From 1 July 2022, Clinical Commissioning Groups (CCGs) will be dissolved, and Integrated Care Boards (ICBs) will take over the responsibility for NHS functions and budgets. We will become part of NHS Humber and North Yorkshire ICB. You can continue to use this website to find the information you need, which remains relevant for the Hull area.

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As parents in Hull wave their children off on their few first weeks of the new school year, medical professionals are advising asthma medicine to be kept close at hand, with school children being three times more likely to need it as the school year starts.

Last year, nationally, there were over 25,000 cases of under-16 year olds attending hospital due to asthma*. The combination of coughs and colds, children getting out of the habit of using their inhalers during the summer break, air pollution and the stress of the new term, is thought to contribute to this spike in cases.

Dr Dan Roper, NHS Hull Clinical Commissioning Group (CCG) Chair said: “In the UK, 1 in 11 children are currently receiving treatment for asthma; we always see a significant spike in hospital admissions for this in September. This is believed to be linked to varying aspects associated with the start of the new school year including getting out of habit of using their preventer inhalers, cooler mornings and the possibility of increased activity levels.”

Across the country, medics are urging children, young people and their parents to prioritise taking their medication and preventer inhalers as prescribed.

Dr Roper added: “Keeping children safe at school is certainly the top priority for schools and parents. If your child suffers from asthma there are steps you can take to help them as the new school year, and ‘asthma season’, starts.”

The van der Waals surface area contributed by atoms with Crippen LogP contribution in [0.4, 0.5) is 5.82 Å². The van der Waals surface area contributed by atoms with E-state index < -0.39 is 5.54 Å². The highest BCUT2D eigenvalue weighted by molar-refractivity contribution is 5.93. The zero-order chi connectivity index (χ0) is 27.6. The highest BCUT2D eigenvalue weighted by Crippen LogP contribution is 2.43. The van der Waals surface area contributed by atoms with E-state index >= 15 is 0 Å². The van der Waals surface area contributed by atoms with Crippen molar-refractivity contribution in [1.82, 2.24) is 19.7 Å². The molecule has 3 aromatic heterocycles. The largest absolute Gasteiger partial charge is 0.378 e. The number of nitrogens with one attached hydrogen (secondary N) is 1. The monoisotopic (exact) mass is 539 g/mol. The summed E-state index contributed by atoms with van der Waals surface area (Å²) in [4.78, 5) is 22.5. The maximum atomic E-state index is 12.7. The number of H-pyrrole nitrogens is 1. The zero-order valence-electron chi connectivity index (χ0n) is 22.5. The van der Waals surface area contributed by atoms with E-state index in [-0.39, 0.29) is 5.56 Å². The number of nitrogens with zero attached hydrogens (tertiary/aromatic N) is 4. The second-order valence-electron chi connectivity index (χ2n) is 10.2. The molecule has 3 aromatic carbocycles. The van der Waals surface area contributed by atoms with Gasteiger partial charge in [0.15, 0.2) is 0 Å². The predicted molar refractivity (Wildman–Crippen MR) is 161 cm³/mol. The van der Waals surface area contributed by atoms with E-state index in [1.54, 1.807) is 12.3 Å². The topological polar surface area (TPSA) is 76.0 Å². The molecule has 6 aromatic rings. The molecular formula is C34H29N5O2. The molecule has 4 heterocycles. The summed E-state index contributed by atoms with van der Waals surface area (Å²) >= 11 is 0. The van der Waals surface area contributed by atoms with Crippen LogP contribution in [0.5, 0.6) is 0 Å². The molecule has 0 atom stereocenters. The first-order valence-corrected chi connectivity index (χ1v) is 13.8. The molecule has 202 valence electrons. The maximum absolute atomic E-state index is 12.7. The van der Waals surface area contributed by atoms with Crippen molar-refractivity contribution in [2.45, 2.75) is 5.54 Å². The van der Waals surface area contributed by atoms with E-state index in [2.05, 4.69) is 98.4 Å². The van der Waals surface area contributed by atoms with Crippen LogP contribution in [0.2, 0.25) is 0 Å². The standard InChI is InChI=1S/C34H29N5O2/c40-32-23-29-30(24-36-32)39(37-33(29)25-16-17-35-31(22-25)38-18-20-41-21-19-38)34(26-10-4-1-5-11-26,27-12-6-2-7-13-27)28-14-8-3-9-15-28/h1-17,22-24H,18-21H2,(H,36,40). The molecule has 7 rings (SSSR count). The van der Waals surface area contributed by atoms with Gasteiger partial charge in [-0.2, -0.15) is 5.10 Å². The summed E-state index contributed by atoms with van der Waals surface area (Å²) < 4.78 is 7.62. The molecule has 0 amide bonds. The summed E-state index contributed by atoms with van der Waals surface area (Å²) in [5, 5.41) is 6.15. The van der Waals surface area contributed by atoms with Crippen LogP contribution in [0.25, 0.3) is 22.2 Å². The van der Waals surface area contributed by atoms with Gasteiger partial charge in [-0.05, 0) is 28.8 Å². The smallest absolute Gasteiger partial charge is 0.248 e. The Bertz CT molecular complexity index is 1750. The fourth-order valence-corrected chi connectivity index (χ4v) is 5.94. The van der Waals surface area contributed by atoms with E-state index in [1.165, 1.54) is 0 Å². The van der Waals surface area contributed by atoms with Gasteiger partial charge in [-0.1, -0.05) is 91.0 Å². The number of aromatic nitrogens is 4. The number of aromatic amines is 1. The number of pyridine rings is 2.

The NHS outlines some simple steps parents can take to ensure their son or daughter’s treatment is managed and kept under control, including;

  1. Having a child’s up-to-date written asthma action plan prepared by a GP. The school should also have a copy of the action plan and teachers should be aware if pupils need help using their puffer
  2. Check with the pharmacist that your child is using their inhaler if they are old enough to use it by themselves
  3. Have a check-up before the school year sports lessons start
  4. Pack a spare reliever puffer and spacer in your child’s school bag, checking that the puffer isn’t empty or out of date
  5. Talk to the school about possible asthma triggers and whether staff members receive training on how to recognise and respond to asthma symptoms.

You can find more advice on asthma at school via the Asthma UK website here:



1- Last year, nationally, there were over 25,000 cases of under-16 year olds attending hospital due to asthma – NHS England (2019)

Credit: Image credit Asthma UK

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